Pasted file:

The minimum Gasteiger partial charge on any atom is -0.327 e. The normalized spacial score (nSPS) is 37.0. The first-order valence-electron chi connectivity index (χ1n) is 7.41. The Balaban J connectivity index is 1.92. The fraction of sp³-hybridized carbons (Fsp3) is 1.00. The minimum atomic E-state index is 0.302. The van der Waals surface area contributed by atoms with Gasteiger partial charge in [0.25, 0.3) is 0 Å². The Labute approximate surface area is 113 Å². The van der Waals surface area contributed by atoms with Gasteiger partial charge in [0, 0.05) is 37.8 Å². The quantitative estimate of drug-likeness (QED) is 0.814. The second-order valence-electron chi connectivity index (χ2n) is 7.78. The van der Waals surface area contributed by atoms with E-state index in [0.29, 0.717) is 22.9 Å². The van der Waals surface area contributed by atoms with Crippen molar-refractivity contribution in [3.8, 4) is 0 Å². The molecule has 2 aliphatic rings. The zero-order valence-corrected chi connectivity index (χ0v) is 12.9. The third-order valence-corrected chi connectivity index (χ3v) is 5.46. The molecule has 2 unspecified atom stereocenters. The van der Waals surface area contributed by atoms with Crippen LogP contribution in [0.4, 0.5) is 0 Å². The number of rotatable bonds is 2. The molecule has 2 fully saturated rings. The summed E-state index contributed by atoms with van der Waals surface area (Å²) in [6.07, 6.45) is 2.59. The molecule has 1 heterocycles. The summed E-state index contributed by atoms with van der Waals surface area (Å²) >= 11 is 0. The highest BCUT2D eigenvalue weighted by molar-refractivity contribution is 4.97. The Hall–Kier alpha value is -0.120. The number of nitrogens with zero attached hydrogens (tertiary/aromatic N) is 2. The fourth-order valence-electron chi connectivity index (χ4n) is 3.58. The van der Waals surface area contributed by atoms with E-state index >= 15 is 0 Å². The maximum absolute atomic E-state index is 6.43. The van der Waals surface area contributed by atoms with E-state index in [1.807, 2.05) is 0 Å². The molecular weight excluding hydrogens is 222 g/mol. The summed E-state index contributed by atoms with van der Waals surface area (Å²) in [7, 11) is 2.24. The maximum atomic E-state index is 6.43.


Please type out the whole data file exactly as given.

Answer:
The minimum Gasteiger partial charge on any atom is -0.327 e. The normalized spacial score (nSPS) is 37.0. The first-order valence-electron chi connectivity index (χ1n) is 7.41. The Balaban J connectivity index is 1.92. The fraction of sp³-hybridized carbons (Fsp3) is 1.00. The minimum atomic E-state index is 0.302. The van der Waals surface area contributed by atoms with Gasteiger partial charge in [0.25, 0.3) is 0 Å². The Labute approximate surface area is 113 Å². The van der Waals surface area contributed by atoms with Gasteiger partial charge in [0, 0.05) is 37.8 Å². The quantitative estimate of drug-likeness (QED) is 0.814. The second-order valence-electron chi connectivity index (χ2n) is 7.78. The van der Waals surface area contributed by atoms with E-state index in [0.29, 0.717) is 22.9 Å². The van der Waals surface area contributed by atoms with Crippen molar-refractivity contribution in [3.8, 4) is 0 Å². The molecule has 2 aliphatic rings. The zero-order valence-corrected chi connectivity index (χ0v) is 12.9. The third-order valence-corrected chi connectivity index (χ3v) is 5.46. The molecule has 2 unspecified atom stereocenters. The van der Waals surface area contributed by atoms with Crippen LogP contribution in [0.4, 0.5) is 0 Å². The number of rotatable bonds is 2. The molecule has 2 fully saturated rings. The summed E-state index contributed by atoms with van der Waals surface area (Å²) in [6.07, 6.45) is 2.59. The molecule has 1 heterocycles. The summed E-state index contributed by atoms with van der Waals surface area (Å²) >= 11 is 0. The highest BCUT2D eigenvalue weighted by molar-refractivity contribution is 4.97. The Hall–Kier alpha value is -0.120. The number of nitrogens with zero attached hydrogens (tertiary/aromatic N) is 2. The fourth-order valence-electron chi connectivity index (χ4n) is 3.58. The van der Waals surface area contributed by atoms with E-state index >= 15 is 0 Å². The maximum absolute atomic E-state index is 6.43. The van der Waals surface area contributed by atoms with E-state index in [1.807, 2.05) is 0 Å². The molecular weight excluding hydrogens is 222 g/mol. The summed E-state index contributed by atoms with van der Waals surface area (Å²) in [7, 11) is 2.24. The maximum atomic E-state index is 6.43.